My Junior year was really good. I went straight from football into wrestling. This time I even spread myself out by joining poetry club, athletic team, academic team, choir and prom committee. But the most fun I had my junior year was track season. I had been put on the 4X800 meter relay, so there were four guys and each guy would run for half a mile. My group of guys was really guys who didn't make it into any other event and were put there so that we had a team for that event. So at the beginning of the year we struggled, but towards the end we started actually placing at the meets. Then sectionals came around... I couldn't believe that we got second! My Cinderella team of the 4X800 were going to state! It was so much fun at state. We were going in ranked thirty second out of thirty two teams... but left twenty fifth. Track really was the highlight of my Junior year and going into my Senior year.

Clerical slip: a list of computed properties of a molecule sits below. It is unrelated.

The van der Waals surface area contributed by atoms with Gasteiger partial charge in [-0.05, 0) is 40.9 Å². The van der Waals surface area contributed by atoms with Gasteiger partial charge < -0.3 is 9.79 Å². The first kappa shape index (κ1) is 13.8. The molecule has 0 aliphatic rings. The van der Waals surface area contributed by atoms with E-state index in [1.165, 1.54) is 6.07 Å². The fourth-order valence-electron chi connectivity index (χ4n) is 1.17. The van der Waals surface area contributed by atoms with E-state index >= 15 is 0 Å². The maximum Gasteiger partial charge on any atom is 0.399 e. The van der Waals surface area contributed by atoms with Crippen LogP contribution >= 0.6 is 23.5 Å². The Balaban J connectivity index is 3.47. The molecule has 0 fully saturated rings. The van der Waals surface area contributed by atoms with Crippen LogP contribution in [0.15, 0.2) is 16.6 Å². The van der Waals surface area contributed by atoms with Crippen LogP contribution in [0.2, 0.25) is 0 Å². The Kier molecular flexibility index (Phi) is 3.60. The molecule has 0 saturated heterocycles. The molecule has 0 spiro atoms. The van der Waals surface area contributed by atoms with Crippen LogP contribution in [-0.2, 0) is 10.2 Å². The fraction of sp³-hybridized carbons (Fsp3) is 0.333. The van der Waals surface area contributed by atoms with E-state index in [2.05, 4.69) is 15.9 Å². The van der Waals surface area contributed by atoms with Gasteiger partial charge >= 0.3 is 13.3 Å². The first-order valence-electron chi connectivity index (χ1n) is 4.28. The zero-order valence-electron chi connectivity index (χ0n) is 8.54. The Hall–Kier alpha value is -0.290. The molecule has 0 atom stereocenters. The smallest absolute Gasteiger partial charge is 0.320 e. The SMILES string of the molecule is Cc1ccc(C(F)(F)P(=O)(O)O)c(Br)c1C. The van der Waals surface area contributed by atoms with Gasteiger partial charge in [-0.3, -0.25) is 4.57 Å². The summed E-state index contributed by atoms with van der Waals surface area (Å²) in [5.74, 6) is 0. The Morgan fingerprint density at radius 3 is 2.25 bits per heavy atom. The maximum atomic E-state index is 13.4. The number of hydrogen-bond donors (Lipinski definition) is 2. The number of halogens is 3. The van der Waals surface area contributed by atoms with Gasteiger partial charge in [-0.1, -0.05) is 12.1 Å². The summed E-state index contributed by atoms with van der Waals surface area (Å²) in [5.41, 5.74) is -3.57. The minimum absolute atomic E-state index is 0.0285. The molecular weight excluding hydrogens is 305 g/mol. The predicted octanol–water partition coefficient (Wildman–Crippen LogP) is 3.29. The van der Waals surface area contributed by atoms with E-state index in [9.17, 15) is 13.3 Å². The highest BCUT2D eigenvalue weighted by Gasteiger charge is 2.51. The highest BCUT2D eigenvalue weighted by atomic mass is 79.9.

The start of my senior year was okay. I started on special teams for football and backup linebacker. Towards the end of the season they had thrown me in more and even started a few times at linebacker due to injuries throughout the team. My coaches then found out the last two games that I wasn't the biggest, strongest or the meanest linebacker... And even though I was the smallest linebacker, I could go through blocks and hit hard. After our last game the linebacker coach had told me that he wished that he would have put me in more often at the beginning of the season. I wasn't really mad, but glad that someone noticed that I was good at something.